The position constraints for individual satellites are set by the need to maintain a uniform constellation, for which it is specified that each satellite should be within +/- 2° of its nominal position relative to the adjacent satellites in the same orbit plane and should be within 2° of the orbit plane.
The in-plane accuracy is equivalent to a relative tolerance of over 1000 km but requires very careful adjustment of the satellite velocity to ensure that the orbit period of all the satellites is kept precisely the same. The across-track tolerance allows the inclination and Right Ascension of the Ascending Node (RAAN) of each satellite to be biased at launch so that natural drifts remain within the tolerance without the need for orbit plane changes requiring major expense of fuel.
The spare satellite in each orbit plane ensures that in case of failure the constellation can be repaired quickly by moving the spare to replace the failed satellite. This could be done in a matter of days, rather than waiting for a new launch to be arranged which could take many months. The satellites are designed to be compatible with a range of launchers providing multiple and dual launch capabilities.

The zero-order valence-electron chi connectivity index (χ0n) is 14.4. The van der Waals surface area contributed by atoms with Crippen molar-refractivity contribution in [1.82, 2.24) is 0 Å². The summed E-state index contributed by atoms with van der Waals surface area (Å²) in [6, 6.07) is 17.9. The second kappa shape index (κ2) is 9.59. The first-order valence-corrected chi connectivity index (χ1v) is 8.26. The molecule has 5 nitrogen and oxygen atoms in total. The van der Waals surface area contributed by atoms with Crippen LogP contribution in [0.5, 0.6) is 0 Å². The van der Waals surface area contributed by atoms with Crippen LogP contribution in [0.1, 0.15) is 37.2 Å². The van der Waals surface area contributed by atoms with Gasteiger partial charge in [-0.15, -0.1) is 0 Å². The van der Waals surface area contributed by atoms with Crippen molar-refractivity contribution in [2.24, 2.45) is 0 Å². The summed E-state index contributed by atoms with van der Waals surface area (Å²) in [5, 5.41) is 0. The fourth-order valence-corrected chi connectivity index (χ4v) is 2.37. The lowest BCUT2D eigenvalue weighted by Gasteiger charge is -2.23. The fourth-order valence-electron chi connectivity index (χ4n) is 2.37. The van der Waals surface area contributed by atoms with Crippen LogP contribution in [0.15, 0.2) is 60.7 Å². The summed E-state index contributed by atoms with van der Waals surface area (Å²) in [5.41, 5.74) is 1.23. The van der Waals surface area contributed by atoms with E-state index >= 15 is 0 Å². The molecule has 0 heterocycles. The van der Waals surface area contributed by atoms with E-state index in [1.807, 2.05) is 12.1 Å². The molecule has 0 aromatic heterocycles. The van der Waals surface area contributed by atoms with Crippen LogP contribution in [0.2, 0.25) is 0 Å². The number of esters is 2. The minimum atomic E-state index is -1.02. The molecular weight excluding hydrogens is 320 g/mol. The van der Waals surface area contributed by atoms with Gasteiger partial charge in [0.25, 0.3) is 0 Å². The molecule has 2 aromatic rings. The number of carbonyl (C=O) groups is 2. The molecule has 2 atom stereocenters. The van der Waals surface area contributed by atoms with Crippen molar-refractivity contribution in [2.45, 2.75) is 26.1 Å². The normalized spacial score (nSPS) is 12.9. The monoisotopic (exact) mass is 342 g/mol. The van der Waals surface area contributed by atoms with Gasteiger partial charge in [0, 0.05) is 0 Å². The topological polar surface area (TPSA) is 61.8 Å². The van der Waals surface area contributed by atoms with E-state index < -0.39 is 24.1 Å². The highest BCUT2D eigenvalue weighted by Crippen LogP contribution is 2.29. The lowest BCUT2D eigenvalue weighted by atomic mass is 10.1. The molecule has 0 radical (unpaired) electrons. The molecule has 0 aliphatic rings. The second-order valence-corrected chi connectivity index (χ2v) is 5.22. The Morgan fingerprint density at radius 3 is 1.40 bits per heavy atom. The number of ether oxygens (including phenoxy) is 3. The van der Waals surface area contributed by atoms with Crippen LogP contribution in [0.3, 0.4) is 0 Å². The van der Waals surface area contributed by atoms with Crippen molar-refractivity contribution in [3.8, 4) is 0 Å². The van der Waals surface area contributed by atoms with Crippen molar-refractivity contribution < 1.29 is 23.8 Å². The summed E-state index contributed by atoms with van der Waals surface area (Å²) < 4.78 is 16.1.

There are good reasons for choosing such a structure for the Galileo constellation. With 30 satellites at such an altitude, there is a very high probability (more than 90%) that anyone anywhere in the world can always be in sight of at least four satellites and hence is able to determine their position from the ranging signals broadcast by the satellites. The inclination of the orbits was chosen to ensure good coverage of polar latitudes, which are poorly served by the US GPS system.
From most locations, six to eight satellites may always be visible, allowing positions to be determined very accurately – to within a few centimeters. Even in high rise cities, there is a good chance that a road user may have sufficient satellites overhead for taking a position, especially as the Galileo system is interoperable with the US system of 24 GPS satellites.